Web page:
The circuitShort ride latter i arrived at Montmeló station and went outside, fired up the Maps app and set off for the circuit. A short while later there was a fork in the road for East or West circuit entrance, no idea so had a look at the Bicircuit webpage and it said West so quick u turn and took the West road. As i got closer i could hear the sounds of a race car engine tearing round the track. I went past a few of the race-day pedestrian entrances and then came to a mini round about where the main gatehouse was. I was quite a bit early as i hadn’t banked on getting from the station to the circuit so quickly. The guard would’t let me in so i had to wait until 6pm — the official start time. I cycled along the boundary road and found a place where you could see a glimpse of the track and brief flashes of what appeared to be a single seater open wheel car roaring round.
I cycled back up to the gatehouse about 6 and tried again — no, not yet he indicated that while he could hear the car(s?) on track I could’t go in. By this time a few more people started turning up in cars with bikes wedged in the back. It looked like most where regulars as they got out of their cars to chat and change into cycle kit.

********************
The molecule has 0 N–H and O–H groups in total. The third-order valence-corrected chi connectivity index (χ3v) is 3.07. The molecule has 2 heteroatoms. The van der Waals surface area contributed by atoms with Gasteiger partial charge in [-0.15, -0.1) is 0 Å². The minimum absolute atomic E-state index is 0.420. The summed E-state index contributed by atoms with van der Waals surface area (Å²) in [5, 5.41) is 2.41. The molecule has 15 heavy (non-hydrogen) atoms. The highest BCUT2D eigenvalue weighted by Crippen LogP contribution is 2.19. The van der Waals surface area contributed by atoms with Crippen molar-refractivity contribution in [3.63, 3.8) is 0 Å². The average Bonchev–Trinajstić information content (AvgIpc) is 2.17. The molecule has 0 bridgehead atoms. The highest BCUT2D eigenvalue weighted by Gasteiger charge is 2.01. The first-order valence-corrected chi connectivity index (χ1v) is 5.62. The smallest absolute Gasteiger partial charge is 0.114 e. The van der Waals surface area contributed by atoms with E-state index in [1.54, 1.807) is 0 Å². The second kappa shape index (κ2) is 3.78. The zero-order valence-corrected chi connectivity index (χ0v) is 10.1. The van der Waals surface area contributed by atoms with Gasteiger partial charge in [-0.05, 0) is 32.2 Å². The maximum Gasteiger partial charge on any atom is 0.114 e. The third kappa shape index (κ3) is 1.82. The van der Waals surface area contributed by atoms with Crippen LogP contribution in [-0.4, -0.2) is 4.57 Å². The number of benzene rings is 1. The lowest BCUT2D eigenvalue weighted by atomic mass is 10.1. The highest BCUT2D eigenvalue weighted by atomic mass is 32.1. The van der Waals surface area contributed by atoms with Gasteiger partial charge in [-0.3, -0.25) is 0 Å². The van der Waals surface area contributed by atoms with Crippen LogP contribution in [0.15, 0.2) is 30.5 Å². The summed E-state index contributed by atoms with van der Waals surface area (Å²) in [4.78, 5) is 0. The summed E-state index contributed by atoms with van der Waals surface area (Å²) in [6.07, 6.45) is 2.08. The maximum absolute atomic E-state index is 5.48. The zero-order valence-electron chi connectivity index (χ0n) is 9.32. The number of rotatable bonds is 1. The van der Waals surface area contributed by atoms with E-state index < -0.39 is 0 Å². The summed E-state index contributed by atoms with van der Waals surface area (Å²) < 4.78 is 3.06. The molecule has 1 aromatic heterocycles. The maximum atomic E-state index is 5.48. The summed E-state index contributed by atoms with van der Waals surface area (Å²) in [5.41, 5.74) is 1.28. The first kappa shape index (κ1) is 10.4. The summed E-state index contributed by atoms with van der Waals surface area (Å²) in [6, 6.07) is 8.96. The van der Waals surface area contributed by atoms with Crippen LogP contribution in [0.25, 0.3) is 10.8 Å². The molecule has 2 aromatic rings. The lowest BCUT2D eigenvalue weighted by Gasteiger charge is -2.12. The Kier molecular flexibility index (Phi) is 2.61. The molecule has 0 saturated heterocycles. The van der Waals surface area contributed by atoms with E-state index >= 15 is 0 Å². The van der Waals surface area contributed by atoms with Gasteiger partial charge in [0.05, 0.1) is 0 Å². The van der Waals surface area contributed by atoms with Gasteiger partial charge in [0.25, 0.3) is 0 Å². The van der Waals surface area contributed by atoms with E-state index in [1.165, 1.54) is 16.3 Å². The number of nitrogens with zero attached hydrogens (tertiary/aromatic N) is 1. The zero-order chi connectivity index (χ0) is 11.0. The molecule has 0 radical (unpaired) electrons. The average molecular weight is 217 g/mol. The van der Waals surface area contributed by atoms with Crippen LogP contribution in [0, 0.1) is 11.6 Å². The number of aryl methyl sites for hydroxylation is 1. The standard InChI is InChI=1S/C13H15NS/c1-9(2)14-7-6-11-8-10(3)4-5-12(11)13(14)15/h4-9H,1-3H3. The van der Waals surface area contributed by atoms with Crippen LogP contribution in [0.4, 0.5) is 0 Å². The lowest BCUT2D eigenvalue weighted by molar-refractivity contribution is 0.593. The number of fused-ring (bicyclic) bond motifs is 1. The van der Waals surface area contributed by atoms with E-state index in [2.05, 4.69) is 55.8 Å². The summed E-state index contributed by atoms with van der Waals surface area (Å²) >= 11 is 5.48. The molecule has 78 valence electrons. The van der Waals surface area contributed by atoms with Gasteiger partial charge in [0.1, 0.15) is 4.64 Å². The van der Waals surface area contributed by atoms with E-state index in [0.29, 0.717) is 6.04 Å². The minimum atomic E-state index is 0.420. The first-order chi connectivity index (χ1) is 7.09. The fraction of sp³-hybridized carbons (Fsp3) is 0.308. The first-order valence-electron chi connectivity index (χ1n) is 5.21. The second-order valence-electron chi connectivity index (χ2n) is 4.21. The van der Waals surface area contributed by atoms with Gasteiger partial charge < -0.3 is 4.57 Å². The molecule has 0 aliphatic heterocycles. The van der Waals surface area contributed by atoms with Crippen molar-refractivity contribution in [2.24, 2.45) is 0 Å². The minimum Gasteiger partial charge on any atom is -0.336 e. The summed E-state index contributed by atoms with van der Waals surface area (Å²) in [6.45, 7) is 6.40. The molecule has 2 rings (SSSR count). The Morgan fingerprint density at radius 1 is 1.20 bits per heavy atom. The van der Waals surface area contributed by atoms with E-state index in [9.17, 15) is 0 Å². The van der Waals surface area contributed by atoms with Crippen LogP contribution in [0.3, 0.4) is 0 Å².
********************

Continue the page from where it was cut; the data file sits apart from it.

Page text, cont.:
After the track fell silent (it was now about 6:20pm) i tried again, nope not yet. If i hadn’t been so early and / or i had been able to actually see the track properly i wouldn’t have minded but i was now getting a bit fed up waiting.(Note to self: Bicircuit starts at 6:30 in winter, so was not actually a late start)

Eventually another guard came from the direction of the circuit up to the gatehouse and they had a chat, did a load of paper work then finally he waved me over. I paid my €5 and he opened the barrier.